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  1. zdx
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    #1

    Default Working Two Full Time Jobs

    Hello all,

    I currently am struggling with money at my current public sector job. I need to keep the healthcare benefits in case anything should happen so leaving isn't an option. I've considered working a third shift position that I see posted on job boards every so often. Has anyone worked these before? I figure depending on the work I may some downtime to finish up my BS and earn some certs along the way. I'm 26.

    In the jest of this all I'd like to eventually move on with a job with more responsibility and pay. Network Engineer.
    Last edited by zdx; 12-29-2017 at 02:54 AM.
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  2. SS
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    #2
    Working 3rd shift sucks. As a second job its even worse. You will have little to no sleep and often no life outside of work. I also wouldn't expect all 3rd shift positions to give you leisure time to study. Depending on the role you might be even busier than your day job. If you need to do it, I would recommend looking for short term contract gigs to start with so that you can gauge how well it works for you without causing any major disruption to your life, or your potential employer if you end up not being able to handle it after so long.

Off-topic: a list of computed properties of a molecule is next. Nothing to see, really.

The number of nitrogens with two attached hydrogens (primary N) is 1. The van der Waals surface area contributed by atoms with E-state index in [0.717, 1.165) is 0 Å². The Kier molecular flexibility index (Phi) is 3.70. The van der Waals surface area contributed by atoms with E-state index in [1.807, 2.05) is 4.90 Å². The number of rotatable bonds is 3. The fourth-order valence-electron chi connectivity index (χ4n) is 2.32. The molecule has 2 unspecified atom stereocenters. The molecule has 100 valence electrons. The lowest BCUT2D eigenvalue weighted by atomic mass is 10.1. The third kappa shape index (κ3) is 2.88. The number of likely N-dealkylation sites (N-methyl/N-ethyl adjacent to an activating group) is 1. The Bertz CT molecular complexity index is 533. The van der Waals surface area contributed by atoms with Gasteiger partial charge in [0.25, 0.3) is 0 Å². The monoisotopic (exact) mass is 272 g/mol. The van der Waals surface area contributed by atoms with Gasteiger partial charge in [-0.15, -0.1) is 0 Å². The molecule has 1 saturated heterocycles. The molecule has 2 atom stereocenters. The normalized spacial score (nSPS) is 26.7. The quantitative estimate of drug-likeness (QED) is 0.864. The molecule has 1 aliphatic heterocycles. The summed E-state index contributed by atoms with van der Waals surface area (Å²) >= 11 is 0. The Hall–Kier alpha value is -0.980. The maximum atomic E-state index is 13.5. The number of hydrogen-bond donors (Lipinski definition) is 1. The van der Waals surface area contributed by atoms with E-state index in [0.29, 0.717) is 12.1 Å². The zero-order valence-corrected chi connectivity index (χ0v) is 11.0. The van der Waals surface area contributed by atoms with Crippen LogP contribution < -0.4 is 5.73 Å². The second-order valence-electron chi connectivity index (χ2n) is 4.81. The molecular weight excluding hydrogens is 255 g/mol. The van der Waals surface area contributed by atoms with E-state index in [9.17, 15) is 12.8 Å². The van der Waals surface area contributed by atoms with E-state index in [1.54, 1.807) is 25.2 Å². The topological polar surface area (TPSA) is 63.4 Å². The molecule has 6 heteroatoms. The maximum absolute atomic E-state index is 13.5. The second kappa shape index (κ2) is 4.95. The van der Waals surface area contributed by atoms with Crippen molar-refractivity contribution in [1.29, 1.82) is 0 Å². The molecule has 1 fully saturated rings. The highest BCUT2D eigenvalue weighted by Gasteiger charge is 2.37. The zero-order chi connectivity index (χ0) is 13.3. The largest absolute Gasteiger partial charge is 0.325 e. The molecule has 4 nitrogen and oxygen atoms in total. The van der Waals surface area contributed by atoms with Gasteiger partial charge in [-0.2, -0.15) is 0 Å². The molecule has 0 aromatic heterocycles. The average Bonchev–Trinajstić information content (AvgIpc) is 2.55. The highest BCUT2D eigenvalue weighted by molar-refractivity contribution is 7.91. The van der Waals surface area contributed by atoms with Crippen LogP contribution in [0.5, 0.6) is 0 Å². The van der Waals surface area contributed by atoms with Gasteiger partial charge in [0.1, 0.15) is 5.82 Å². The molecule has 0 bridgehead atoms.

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  4. Member
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    #3
    Good Morning,

    I have worked two jobs before. It has several advantages and some disadvantages. I will name those based upon my experience.

    Advantages:
    1. More Money
    2. Resume pad.
    3. Added Experience learning new, if applicable technologies.
    4. Networking
    5. More often than not, night shift is the slower portion of the day.
    6. The leadership never rolls out of bed at 2am to drive to work to check on you. So, you are away from your superiors. Which can be a good thing. Keeps your name under the radar.

    Disadvantages:
    1. Loss of sleep, although depending on the atmosphere people will sleep on breaks. Also, depending on the atmosphere people will have sleep rotations.
    2. Less time away from family. So, with that being said I wouldn't make the two jobs thing a long term adventure. Maybe 6 months just to catch up.
    3. More miles on your vehicle. I literally bought a second vehicle. Having one vehicle working two jobs will heavily increase the millage on your vehicle..
    4. Animals. If you are single, it's best to release the dog to a family, friend, or no kill shelter (my preference, doesn't have to be yours). If you are not the only one in your household it doesn't matter.


    Mr. John Doee (done forget the e)
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  5. Senior Member
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    #4
    I don't suppose you can just look for a job that pays better and offers good healthcare coverage? Public sector jobs outside of federal are pretty notorious for being low pay but high benefits. But I've had pretty good insurance in the private sector(retail) back when I broke my leg and couldn't work for a couple of months.